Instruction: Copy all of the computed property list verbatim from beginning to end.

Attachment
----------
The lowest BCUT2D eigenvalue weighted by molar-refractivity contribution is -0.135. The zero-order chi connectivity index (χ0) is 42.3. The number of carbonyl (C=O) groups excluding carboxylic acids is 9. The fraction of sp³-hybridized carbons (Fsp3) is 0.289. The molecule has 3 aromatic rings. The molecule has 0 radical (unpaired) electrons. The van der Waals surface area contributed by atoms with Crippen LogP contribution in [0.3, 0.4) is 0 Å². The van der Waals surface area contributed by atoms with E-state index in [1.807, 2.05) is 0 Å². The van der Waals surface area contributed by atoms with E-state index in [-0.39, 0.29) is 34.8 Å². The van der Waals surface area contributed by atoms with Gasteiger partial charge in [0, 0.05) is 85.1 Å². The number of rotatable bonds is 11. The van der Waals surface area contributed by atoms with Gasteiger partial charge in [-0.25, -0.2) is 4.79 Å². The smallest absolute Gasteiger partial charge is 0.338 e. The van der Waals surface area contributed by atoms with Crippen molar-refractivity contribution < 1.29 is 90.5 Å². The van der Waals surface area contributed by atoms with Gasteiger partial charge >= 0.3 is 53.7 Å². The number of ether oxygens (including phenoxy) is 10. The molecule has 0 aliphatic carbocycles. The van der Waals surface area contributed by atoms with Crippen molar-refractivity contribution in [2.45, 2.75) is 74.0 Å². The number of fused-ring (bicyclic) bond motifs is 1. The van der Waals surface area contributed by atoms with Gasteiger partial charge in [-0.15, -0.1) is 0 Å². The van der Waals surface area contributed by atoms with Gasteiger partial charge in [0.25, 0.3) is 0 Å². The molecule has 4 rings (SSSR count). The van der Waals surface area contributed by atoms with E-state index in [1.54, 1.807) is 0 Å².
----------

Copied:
The lowest BCUT2D eigenvalue weighted by molar-refractivity contribution is -0.135. The zero-order chi connectivity index (χ0) is 42.3. The number of carbonyl (C=O) groups excluding carboxylic acids is 9. The fraction of sp³-hybridized carbons (Fsp3) is 0.289. The molecule has 3 aromatic rings. The molecule has 0 radical (unpaired) electrons. The van der Waals surface area contributed by atoms with Crippen LogP contribution in [0.3, 0.4) is 0 Å². The van der Waals surface area contributed by atoms with E-state index in [1.807, 2.05) is 0 Å². The van der Waals surface area contributed by atoms with E-state index in [-0.39, 0.29) is 34.8 Å². The van der Waals surface area contributed by atoms with Gasteiger partial charge in [0, 0.05) is 85.1 Å². The number of rotatable bonds is 11. The van der Waals surface area contributed by atoms with Gasteiger partial charge in [-0.25, -0.2) is 4.79 Å². The smallest absolute Gasteiger partial charge is 0.338 e. The van der Waals surface area contributed by atoms with Crippen molar-refractivity contribution < 1.29 is 90.5 Å². The van der Waals surface area contributed by atoms with Gasteiger partial charge >= 0.3 is 53.7 Å². The number of ether oxygens (including phenoxy) is 10. The molecule has 0 aliphatic carbocycles. The van der Waals surface area contributed by atoms with Crippen molar-refractivity contribution in [2.45, 2.75) is 74.0 Å². The number of fused-ring (bicyclic) bond motifs is 1. The van der Waals surface area contributed by atoms with Gasteiger partial charge in [-0.15, -0.1) is 0 Å². The van der Waals surface area contributed by atoms with Gasteiger partial charge in [0.25, 0.3) is 0 Å². The molecule has 4 rings (SSSR count). The van der Waals surface area contributed by atoms with E-state index in [1.54, 1.807) is 0 Å².